Social media users left outraged by ‘frustrating NHS advice on ‘ways to manage chronic pain’ – which tells people to ‘exercise and ‘continue to work’
- Social media users from across the UK were stunned by NHS UK website page
- Advice on the site included advising people with chronic pain to ‘exercise’
- One wrote it had ‘been written by someone who has never experienced pain’
- Meanwhile another said it directly went against the advice of their doctor
Social media users have been left outraged after advice on the NHS website about ‘ways to manage chronic pain’ went viral.
British Twitter user Sarah M shared a screenshot of the advice in a Tweet, which racked up more than 22,500 likes, captioning it: ‘Jesus Christ man…95 per cent of that page is offering no advice about managing your pain at all…@NHSUK just say you don’t know anything.’
The advice was taken from the NHS UK website, under the sections marked ‘Live Well’ and ‘Pain’ and reads: ‘Ways to manage chronic pain. Exercise and continuing to work if you can are key to managing persistent pain, also known as chronic pain, to help lead a fuller life.’
Other Twitter users were stunned by the advice, with some saying it contradicted what they had been told by doctors about managing their pain.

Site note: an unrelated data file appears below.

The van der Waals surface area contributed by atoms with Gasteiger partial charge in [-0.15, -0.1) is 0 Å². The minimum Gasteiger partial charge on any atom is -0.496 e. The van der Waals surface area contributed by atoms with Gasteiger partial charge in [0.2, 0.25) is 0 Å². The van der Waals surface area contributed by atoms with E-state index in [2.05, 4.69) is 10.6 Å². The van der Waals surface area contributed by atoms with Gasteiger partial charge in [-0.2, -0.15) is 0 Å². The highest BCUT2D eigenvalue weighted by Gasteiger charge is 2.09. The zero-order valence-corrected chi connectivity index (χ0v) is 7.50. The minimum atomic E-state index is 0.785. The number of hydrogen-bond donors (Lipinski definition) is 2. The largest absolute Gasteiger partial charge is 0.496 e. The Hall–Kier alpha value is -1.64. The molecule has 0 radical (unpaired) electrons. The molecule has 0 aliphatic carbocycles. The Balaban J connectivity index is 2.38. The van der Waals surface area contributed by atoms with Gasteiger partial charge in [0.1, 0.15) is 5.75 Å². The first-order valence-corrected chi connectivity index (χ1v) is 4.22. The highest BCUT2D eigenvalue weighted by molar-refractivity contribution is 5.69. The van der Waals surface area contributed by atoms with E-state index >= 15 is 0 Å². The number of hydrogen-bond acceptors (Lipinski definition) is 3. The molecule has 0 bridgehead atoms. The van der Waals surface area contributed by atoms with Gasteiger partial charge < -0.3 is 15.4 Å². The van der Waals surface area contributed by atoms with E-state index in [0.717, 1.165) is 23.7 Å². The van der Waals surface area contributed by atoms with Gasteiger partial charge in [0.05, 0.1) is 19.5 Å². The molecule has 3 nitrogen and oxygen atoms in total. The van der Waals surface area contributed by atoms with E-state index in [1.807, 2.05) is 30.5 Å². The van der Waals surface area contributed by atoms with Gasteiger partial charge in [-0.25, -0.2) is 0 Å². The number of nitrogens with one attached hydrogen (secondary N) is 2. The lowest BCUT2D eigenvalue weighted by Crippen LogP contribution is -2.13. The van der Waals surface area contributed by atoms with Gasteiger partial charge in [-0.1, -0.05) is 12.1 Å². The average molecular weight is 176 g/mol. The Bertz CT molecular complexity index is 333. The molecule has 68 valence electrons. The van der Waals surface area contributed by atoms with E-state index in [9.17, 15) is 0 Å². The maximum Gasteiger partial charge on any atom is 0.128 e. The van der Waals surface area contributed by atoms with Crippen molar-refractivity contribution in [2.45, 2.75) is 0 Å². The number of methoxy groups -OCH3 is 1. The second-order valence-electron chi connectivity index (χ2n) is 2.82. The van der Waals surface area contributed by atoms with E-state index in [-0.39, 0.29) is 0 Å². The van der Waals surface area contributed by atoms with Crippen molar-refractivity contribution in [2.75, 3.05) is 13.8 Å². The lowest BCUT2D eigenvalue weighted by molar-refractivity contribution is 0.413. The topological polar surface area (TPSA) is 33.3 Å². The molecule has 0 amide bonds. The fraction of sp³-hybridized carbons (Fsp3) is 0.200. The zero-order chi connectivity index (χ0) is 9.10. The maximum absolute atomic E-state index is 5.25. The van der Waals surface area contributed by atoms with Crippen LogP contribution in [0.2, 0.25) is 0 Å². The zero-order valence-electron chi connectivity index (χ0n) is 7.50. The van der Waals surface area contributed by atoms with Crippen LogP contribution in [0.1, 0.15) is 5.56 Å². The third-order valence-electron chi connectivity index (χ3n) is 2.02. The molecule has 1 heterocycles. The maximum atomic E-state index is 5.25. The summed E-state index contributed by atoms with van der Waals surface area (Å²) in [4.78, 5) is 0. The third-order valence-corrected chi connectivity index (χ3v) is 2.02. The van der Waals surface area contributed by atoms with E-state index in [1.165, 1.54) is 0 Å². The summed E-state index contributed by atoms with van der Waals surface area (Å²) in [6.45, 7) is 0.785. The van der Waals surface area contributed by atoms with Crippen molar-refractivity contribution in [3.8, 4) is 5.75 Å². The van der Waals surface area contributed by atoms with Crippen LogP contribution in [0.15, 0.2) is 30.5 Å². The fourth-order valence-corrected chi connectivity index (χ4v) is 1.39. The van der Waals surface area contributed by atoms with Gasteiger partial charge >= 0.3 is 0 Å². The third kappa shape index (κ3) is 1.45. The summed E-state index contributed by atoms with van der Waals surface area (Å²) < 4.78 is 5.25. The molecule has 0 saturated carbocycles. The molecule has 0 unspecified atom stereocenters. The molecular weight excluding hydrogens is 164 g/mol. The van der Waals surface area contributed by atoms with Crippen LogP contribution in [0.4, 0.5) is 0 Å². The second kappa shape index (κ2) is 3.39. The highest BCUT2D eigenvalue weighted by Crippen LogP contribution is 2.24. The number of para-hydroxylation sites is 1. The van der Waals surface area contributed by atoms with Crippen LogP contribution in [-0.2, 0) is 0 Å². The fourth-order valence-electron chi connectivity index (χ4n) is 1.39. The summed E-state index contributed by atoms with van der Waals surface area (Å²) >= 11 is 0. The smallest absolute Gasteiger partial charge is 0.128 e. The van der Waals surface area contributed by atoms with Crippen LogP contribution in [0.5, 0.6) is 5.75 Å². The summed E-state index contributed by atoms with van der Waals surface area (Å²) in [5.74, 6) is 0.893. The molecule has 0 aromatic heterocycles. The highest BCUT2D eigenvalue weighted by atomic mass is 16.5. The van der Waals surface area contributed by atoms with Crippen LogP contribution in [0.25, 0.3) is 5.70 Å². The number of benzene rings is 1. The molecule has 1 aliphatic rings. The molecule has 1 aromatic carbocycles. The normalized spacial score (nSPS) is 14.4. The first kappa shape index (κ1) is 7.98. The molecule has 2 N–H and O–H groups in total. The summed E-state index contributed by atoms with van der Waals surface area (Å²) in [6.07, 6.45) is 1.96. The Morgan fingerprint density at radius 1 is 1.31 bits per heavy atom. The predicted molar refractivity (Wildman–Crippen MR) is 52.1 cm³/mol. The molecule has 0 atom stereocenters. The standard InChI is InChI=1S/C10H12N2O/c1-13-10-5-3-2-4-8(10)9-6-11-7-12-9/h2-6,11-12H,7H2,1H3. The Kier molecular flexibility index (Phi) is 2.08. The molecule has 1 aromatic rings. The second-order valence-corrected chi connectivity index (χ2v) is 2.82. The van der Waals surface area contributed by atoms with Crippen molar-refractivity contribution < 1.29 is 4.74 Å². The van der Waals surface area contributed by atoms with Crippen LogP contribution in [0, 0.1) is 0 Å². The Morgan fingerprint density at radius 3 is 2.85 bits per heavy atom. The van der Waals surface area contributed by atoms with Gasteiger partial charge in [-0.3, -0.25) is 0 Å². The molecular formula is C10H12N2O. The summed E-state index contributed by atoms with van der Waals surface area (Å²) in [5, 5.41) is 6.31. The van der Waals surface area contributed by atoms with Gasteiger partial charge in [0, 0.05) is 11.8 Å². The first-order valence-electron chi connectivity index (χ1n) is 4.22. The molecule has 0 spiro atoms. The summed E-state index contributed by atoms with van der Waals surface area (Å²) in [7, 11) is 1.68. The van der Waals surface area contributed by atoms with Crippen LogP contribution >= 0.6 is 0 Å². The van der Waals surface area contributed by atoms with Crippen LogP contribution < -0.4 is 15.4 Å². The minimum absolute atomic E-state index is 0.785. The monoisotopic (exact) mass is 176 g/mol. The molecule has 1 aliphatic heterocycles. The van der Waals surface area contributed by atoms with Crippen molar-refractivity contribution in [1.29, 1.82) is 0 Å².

One commented: ‘It’s a 100 per cent certainty that this is written by someone who has never experienced chronic pain.’
Social media users have been left outraged after advice on the NHS website about ‘ways to manage chronic pain’ went viral
British Twitter user Sarah M shared the advice online, commenting that the page offered ‘no actual advice’ about managing pain
A second added: ‘Yep that’s about what we get.
‘Surprised they haven’t included ‘We think you’re making it up and it’s all in your head’ like the physiotherapist told me before giving me a HIIT routine I can’t do and then asking me to leave.’
And a third said: ‘I was literally told exercise was damaging my joints and making my pain worse, what?’
Another person commented: ‘Let me just pop the pain that makes me cry on a shelf for an hour to do yoga…’
Other Twitter users were left equally outraged by page, with some saying they had been advised by doctors to avoid exercising
What is chronic pain?
Chronic pain is defined as continuous long-term pain that either lasts more than 12 weeks, or persists for an unusual length of time following trauma or surgery.
It is widespread: almost ten million Britons suffer almost daily, according to the British Pain Society.
The mainstay treatment is normally painkillers.
However, a swathe of new studies shows that our most frequently used strong pain medications are not only ineffective for common conditions, they are also dangerous — and may even themselves cause chronic pain.
A fifth wrote: ‘”We’re not going to help you anyway so just carry on as you were.”‘
Another added: ‘The NHS is objectively terrible for so many chronic conditions.’
‘Chronic pain is such a wide scope of injury/Condition they shouldn’t be giving any advice at all,’ one commented.
‘So basically ‘just push through’,’ another questioned, ‘That’s part of the reason I am where I am, cos I ‘pushed through’ for so long.’
However others disagreed and said the advice on the NHS website had worked for them, with one saying ‘this is right on’